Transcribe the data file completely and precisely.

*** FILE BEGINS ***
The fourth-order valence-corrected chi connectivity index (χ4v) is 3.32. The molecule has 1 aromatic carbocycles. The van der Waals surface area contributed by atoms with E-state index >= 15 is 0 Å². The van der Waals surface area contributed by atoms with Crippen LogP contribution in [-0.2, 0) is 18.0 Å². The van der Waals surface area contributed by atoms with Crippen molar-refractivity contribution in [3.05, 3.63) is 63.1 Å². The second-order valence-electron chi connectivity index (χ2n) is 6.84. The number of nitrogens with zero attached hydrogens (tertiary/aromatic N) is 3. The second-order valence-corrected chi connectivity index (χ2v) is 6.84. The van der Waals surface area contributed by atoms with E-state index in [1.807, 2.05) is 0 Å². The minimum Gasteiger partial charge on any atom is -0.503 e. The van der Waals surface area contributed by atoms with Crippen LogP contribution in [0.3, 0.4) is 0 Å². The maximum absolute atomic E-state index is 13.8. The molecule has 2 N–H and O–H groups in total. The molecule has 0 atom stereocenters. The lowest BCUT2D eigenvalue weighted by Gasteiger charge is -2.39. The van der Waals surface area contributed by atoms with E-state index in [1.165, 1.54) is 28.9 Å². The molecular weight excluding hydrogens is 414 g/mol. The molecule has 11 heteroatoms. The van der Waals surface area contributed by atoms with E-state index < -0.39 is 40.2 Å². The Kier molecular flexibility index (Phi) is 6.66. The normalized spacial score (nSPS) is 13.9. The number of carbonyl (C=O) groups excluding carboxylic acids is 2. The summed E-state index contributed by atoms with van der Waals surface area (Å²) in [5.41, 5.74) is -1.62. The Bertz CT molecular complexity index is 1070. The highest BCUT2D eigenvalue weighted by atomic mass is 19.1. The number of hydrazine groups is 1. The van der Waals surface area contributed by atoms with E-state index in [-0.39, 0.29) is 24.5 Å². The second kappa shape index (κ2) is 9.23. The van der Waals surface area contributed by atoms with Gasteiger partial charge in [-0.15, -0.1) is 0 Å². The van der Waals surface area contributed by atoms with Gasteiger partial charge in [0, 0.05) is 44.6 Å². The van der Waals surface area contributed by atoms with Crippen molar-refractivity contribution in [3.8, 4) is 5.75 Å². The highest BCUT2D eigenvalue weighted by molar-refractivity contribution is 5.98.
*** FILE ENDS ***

The fourth-order valence-corrected chi connectivity index (χ4v) is 3.32. The molecule has 1 aromatic carbocycles. The van der Waals surface area contributed by atoms with E-state index >= 15 is 0 Å². The van der Waals surface area contributed by atoms with Crippen LogP contribution in [-0.2, 0) is 18.0 Å². The van der Waals surface area contributed by atoms with Crippen molar-refractivity contribution in [3.05, 3.63) is 63.1 Å². The second-order valence-electron chi connectivity index (χ2n) is 6.84. The number of nitrogens with zero attached hydrogens (tertiary/aromatic N) is 3. The second-order valence-corrected chi connectivity index (χ2v) is 6.84. The van der Waals surface area contributed by atoms with E-state index in [1.807, 2.05) is 0 Å². The minimum Gasteiger partial charge on any atom is -0.503 e. The van der Waals surface area contributed by atoms with Crippen LogP contribution in [0.3, 0.4) is 0 Å². The maximum absolute atomic E-state index is 13.8. The molecule has 2 N–H and O–H groups in total. The molecule has 0 atom stereocenters. The lowest BCUT2D eigenvalue weighted by Gasteiger charge is -2.39. The van der Waals surface area contributed by atoms with E-state index in [1.165, 1.54) is 28.9 Å². The molecular weight excluding hydrogens is 414 g/mol. The molecule has 11 heteroatoms. The van der Waals surface area contributed by atoms with E-state index < -0.39 is 40.2 Å². The Kier molecular flexibility index (Phi) is 6.66. The normalized spacial score (nSPS) is 13.9. The number of carbonyl (C=O) groups excluding carboxylic acids is 2. The summed E-state index contributed by atoms with van der Waals surface area (Å²) in [5.41, 5.74) is -1.62. The Bertz CT molecular complexity index is 1070. The highest BCUT2D eigenvalue weighted by atomic mass is 19.1. The number of hydrazine groups is 1. The van der Waals surface area contributed by atoms with E-state index in [-0.39, 0.29) is 24.5 Å². The second kappa shape index (κ2) is 9.23. The van der Waals surface area contributed by atoms with Gasteiger partial charge in [-0.15, -0.1) is 0 Å². The van der Waals surface area contributed by atoms with Gasteiger partial charge in [0, 0.05) is 44.6 Å². The van der Waals surface area contributed by atoms with Crippen molar-refractivity contribution in [3.8, 4) is 5.75 Å². The highest BCUT2D eigenvalue weighted by molar-refractivity contribution is 5.98.